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Dozens of Kentucky coal miners protesting over millions’ worth of unpaid wages received a gift of encouragement from Sen. Bernie Sanders: 18 pizzas.
The Vermont senator and Democratic presidential candidate called the local Pizza Hut Friday and sent a pie to the miners for each day they’ve been blocking a train full of over $1 million in coal from their former employer, Blackjewel, according to the local NBC affiliate. The demonstration started on July 29 with five men standing on railroad tracks. Three weeks later, the blockade has ballooned into an encampment with what feels like a round-the-clock tailgate.
The miners have plastered the words “No pay, we stay” on banners and other surfaces across their camp in Harlan County, Kentucky. In early July, Blackjewel filed for bankruptcy and estimated it owes $4.5 million in backpay to hundreds of workers. The miners want to make sure the proceeds from the sale of the coal shipment goes toward paying them — not other Blackjewel creditors.
State officials, like Republican Gov. Matt Bevin and Democratic Senate candidate Amy McGrath, have shown up at the camp to voice their support for the miners, but Sanders isn’t the only national politician to weigh in. On Aug. 5, President Donald Trump froze the shipment of coal using an Obama-era measure that his administration had previously derided and tried to strike down.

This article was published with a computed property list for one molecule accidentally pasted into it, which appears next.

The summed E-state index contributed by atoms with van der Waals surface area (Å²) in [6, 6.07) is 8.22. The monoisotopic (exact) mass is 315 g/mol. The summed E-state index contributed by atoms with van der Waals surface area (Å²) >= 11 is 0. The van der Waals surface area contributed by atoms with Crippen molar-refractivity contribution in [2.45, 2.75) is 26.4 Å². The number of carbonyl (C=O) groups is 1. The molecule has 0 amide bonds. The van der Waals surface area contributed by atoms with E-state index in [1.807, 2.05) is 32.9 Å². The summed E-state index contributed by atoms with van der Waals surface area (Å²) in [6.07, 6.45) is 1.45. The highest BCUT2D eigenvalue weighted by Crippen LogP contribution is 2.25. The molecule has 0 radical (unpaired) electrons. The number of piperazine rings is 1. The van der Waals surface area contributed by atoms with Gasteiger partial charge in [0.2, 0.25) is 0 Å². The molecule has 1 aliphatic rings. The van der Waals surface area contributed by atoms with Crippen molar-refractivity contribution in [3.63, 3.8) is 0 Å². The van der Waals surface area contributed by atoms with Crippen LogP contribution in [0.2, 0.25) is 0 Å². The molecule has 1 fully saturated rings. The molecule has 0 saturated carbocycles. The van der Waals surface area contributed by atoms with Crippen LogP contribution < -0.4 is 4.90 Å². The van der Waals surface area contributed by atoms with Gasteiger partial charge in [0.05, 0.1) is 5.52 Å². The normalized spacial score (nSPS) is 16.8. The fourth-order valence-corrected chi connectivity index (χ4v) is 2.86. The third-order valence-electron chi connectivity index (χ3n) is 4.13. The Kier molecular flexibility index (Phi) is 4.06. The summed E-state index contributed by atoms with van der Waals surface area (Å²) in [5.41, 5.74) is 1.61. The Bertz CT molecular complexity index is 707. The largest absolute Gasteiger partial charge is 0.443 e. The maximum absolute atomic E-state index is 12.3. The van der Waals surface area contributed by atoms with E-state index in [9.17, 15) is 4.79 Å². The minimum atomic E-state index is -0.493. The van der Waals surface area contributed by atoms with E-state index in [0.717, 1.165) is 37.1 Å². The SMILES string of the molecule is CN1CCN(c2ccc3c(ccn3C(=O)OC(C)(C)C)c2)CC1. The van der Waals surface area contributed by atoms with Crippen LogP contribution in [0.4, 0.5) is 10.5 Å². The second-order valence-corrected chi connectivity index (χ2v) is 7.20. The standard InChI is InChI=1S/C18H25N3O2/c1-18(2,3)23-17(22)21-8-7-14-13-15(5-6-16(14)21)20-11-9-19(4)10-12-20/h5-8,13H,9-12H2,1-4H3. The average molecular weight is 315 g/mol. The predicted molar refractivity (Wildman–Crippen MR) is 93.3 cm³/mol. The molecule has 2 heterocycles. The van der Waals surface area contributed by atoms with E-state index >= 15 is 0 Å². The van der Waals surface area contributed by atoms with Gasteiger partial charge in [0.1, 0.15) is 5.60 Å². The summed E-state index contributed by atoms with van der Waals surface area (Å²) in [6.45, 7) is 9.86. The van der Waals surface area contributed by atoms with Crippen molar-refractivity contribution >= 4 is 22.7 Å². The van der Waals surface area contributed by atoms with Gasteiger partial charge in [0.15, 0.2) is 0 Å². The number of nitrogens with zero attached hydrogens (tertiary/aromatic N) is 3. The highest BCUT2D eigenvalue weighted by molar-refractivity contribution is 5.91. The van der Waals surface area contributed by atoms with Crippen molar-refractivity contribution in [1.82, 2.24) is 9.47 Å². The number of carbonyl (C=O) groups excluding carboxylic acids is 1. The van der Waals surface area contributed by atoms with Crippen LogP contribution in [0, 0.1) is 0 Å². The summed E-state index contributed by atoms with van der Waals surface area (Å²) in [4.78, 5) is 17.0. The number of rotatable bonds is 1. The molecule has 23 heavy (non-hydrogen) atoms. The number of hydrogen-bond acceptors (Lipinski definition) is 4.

To the miners, the coal represents the company’s failure to deal with them in good faith. Before filing for bankruptcy, Blackjewel operated four mines in Appalachia, which employed more than a thousand workers. One afternoon in early July, those workers learned that the mine would be closing immediately, without the mandatory 60-day warning from the company.
The miners also weren’t paid for their last week on the job, and when they tried to cash their last paychecks, they bounced. Blackjewel, per Kentucky law, was supposed to post a bond to cover the workers’ last paychecks. It didn’t. The company now owes each of the miners about $4,200 for back wages and unpaid benefits, lawyers representing the miners told the New York Times.
“We done our protest peacefully, but in Harlan, Kentucky, we stand up for what we believe is right,” miner Chris Lewis, who helped start the protest, told NPR. “That's been embedded in us from childhood up. You know, coal miners is brotherhoods. And we got a whole lot hanging in the balance here that we won't back down.”
The coal miners are just one party in the ongoing bankruptcy proceedings, which have creditors wrestling over various parts of the company in federal court. While Blackjewel hasn’t paid the miners, it did pay back $52.8 million in loans to the company’s CEO before declaring bankruptcy, according to the Wall Street Journal.
Correction: A previous version of this story incorrectly identified Amy McGrath as a senator. She's currently running for Senate but has yet to win her campaign. The text has been updated.
Cover image: Coal miners from Blackjewel coal company pass time playing cornhole on the railroad tracks that lead to one of the company's mines on August 08, 2019 near Cumberland, Kentucky. (Photo by Scott Olson/Getty Images)